New aircrafts to Bimanís fleet
Friday, 25 April 2008

But question remains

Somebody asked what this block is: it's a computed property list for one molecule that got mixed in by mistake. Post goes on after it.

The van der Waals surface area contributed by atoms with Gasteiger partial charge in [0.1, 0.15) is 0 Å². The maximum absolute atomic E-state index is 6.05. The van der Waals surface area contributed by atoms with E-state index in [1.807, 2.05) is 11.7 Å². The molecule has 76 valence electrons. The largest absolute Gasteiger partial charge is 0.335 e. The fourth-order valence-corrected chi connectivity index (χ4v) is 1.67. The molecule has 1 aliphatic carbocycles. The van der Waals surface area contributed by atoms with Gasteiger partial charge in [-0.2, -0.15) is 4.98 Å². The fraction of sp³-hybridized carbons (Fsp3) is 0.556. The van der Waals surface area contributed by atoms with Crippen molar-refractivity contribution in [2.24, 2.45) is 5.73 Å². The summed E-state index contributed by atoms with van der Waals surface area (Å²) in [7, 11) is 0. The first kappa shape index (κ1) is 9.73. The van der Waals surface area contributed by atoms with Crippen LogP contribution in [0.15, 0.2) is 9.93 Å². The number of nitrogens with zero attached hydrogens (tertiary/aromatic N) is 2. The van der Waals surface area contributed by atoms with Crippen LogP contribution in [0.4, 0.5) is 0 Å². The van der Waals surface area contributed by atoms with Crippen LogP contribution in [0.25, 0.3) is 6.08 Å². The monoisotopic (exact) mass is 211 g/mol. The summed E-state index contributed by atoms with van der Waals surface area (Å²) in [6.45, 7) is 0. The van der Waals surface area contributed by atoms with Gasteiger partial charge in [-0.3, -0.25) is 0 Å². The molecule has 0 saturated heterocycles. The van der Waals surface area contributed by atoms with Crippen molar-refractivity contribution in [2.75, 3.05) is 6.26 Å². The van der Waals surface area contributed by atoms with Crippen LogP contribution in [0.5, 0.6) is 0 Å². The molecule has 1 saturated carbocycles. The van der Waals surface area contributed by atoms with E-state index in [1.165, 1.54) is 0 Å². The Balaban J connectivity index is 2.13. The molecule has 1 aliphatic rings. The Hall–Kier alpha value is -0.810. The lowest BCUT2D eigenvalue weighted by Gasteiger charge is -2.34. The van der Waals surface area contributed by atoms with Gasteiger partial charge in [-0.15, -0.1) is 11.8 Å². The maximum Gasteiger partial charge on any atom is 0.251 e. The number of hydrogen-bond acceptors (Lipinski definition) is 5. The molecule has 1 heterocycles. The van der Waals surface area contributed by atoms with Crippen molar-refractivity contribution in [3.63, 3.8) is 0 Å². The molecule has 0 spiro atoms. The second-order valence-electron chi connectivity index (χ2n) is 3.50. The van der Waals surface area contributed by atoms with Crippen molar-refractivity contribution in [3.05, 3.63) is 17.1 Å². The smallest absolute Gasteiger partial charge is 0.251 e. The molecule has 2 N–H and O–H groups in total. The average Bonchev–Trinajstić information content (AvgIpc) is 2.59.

Bangladesh Biman launched in 1972 with some obsolete DC-3 aircraft left behind by PIA, becomes a national shame today.. By 2006, Biman was reduced to an almost derelict airline suffering from aircraft shortage, frequent breakdown in schedules and a fast diminishing network. Political influence resulted in the airline owing Bangladesh Petroleum Corporation more than Tk 1,000 crores. But it seems, there is a wind of change. Following the decision to make Biman a public limited company, a new Board of Directors took over a few months back. Free from any kind of political influence, the Board, headed by Special Assistant Mahbub Jamil, on Tuesday signed a memorandum of understanding with the US plane maker Boeing for the purchase of eight aircraft with option for four more at a cost of US$ 1.2 billion. Of the eight, four will be delivered by 2013 and the remaining four by 2019. In the meantime, Biman will lease four aircraft in which Boeing will help. The point is Biman’s problems were neither its fleet nor passengers, the problem was corruption. The airline had all the potential of becoming a highly profitable undertaking simply because of a captive ethnic passenger volume. Millions of Bangladeshis live or work abroad and all of them prefer Biman for journey home and back. All these passengers wouldn’t even mind paying a few extra dollars for flying Biman. But corruption has eaten up everything. Whether it is purchase or leasing of aircraft or maintenance or supply of spares a coterie patronized by political heavyweights reduced it to the most attractive milch cow. Many people made millions of dollars with the government appointed Board members looking the other way. We agree with Mahbub Jamil that a deal of this size is the first in Bangladesh. But our enthusiasm runs out of steam when we think that with eight more new aircraft, Biman might become a bigger playground for the corrupt. Question remains as to whether Biman will revert to its earlier position when political government returns. We would urge the new bosses to review the VRS under which over 1,400 employees left Biman.

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